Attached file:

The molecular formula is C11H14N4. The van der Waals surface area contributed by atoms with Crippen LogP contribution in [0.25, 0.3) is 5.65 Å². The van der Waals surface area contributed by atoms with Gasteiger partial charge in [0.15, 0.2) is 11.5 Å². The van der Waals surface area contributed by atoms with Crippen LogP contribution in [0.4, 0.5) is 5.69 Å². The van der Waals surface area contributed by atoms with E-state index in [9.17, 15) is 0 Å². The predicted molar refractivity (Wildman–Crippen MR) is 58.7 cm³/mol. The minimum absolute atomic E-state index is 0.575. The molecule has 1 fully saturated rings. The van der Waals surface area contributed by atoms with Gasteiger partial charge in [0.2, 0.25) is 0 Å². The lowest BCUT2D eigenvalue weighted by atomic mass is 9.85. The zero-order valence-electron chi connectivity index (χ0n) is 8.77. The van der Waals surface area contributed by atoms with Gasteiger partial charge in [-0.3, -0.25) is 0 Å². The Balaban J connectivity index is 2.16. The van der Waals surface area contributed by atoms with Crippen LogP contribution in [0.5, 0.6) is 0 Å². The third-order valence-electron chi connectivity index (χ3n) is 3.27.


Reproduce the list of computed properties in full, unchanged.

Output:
The molecular formula is C11H14N4. The van der Waals surface area contributed by atoms with Crippen LogP contribution in [0.25, 0.3) is 5.65 Å². The van der Waals surface area contributed by atoms with Gasteiger partial charge in [0.15, 0.2) is 11.5 Å². The van der Waals surface area contributed by atoms with Crippen LogP contribution in [0.4, 0.5) is 5.69 Å². The van der Waals surface area contributed by atoms with E-state index in [9.17, 15) is 0 Å². The predicted molar refractivity (Wildman–Crippen MR) is 58.7 cm³/mol. The minimum absolute atomic E-state index is 0.575. The molecule has 1 fully saturated rings. The van der Waals surface area contributed by atoms with Gasteiger partial charge in [0.2, 0.25) is 0 Å². The lowest BCUT2D eigenvalue weighted by atomic mass is 9.85. The zero-order valence-electron chi connectivity index (χ0n) is 8.77. The van der Waals surface area contributed by atoms with Gasteiger partial charge in [-0.3, -0.25) is 0 Å². The Balaban J connectivity index is 2.16. The van der Waals surface area contributed by atoms with Crippen LogP contribution in [0.5, 0.6) is 0 Å². The third-order valence-electron chi connectivity index (χ3n) is 3.27.